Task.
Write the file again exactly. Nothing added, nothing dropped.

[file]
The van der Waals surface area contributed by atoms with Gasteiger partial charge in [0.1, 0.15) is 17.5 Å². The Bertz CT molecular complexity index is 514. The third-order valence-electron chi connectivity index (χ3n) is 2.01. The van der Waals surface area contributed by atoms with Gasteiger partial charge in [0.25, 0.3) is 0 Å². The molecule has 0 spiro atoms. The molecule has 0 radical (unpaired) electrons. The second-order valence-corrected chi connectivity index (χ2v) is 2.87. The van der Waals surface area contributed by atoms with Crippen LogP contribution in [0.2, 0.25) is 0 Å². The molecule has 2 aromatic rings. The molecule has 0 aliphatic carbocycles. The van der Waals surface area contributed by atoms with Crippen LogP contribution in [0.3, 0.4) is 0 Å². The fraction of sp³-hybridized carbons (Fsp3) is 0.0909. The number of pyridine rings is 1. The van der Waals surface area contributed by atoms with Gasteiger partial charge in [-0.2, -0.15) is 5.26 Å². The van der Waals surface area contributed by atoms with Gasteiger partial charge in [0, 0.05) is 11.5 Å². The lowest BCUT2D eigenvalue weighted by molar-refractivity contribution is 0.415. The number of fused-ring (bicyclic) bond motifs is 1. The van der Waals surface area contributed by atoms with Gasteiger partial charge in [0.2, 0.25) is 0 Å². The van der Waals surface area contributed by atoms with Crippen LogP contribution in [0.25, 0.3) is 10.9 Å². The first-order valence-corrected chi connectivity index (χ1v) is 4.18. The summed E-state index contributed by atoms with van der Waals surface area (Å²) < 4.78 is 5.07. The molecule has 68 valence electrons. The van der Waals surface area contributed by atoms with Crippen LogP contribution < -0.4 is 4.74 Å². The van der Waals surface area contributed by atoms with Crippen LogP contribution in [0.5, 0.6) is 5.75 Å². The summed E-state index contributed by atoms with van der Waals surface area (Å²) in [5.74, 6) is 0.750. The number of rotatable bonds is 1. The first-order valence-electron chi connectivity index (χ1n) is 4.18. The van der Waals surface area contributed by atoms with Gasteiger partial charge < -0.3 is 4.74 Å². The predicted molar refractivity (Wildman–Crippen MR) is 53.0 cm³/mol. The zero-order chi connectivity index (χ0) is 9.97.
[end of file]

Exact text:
The van der Waals surface area contributed by atoms with Gasteiger partial charge in [0.1, 0.15) is 17.5 Å². The Bertz CT molecular complexity index is 514. The third-order valence-electron chi connectivity index (χ3n) is 2.01. The van der Waals surface area contributed by atoms with Gasteiger partial charge in [0.25, 0.3) is 0 Å². The molecule has 0 spiro atoms. The molecule has 0 radical (unpaired) electrons. The second-order valence-corrected chi connectivity index (χ2v) is 2.87. The van der Waals surface area contributed by atoms with Crippen LogP contribution in [0.2, 0.25) is 0 Å². The molecule has 2 aromatic rings. The molecule has 0 aliphatic carbocycles. The van der Waals surface area contributed by atoms with Crippen LogP contribution in [0.3, 0.4) is 0 Å². The fraction of sp³-hybridized carbons (Fsp3) is 0.0909. The number of pyridine rings is 1. The van der Waals surface area contributed by atoms with Gasteiger partial charge in [-0.2, -0.15) is 5.26 Å². The van der Waals surface area contributed by atoms with Gasteiger partial charge in [0, 0.05) is 11.5 Å². The lowest BCUT2D eigenvalue weighted by molar-refractivity contribution is 0.415. The number of fused-ring (bicyclic) bond motifs is 1. The van der Waals surface area contributed by atoms with Gasteiger partial charge in [0.2, 0.25) is 0 Å². The van der Waals surface area contributed by atoms with Crippen LogP contribution in [0.25, 0.3) is 10.9 Å². The first-order valence-corrected chi connectivity index (χ1v) is 4.18. The summed E-state index contributed by atoms with van der Waals surface area (Å²) < 4.78 is 5.07. The molecule has 68 valence electrons. The van der Waals surface area contributed by atoms with Crippen LogP contribution < -0.4 is 4.74 Å². The van der Waals surface area contributed by atoms with Crippen LogP contribution in [0.5, 0.6) is 5.75 Å². The summed E-state index contributed by atoms with van der Waals surface area (Å²) in [5.74, 6) is 0.750. The number of rotatable bonds is 1. The first-order valence-electron chi connectivity index (χ1n) is 4.18. The van der Waals surface area contributed by atoms with Gasteiger partial charge < -0.3 is 4.74 Å². The predicted molar refractivity (Wildman–Crippen MR) is 53.0 cm³/mol. The zero-order chi connectivity index (χ0) is 9.97.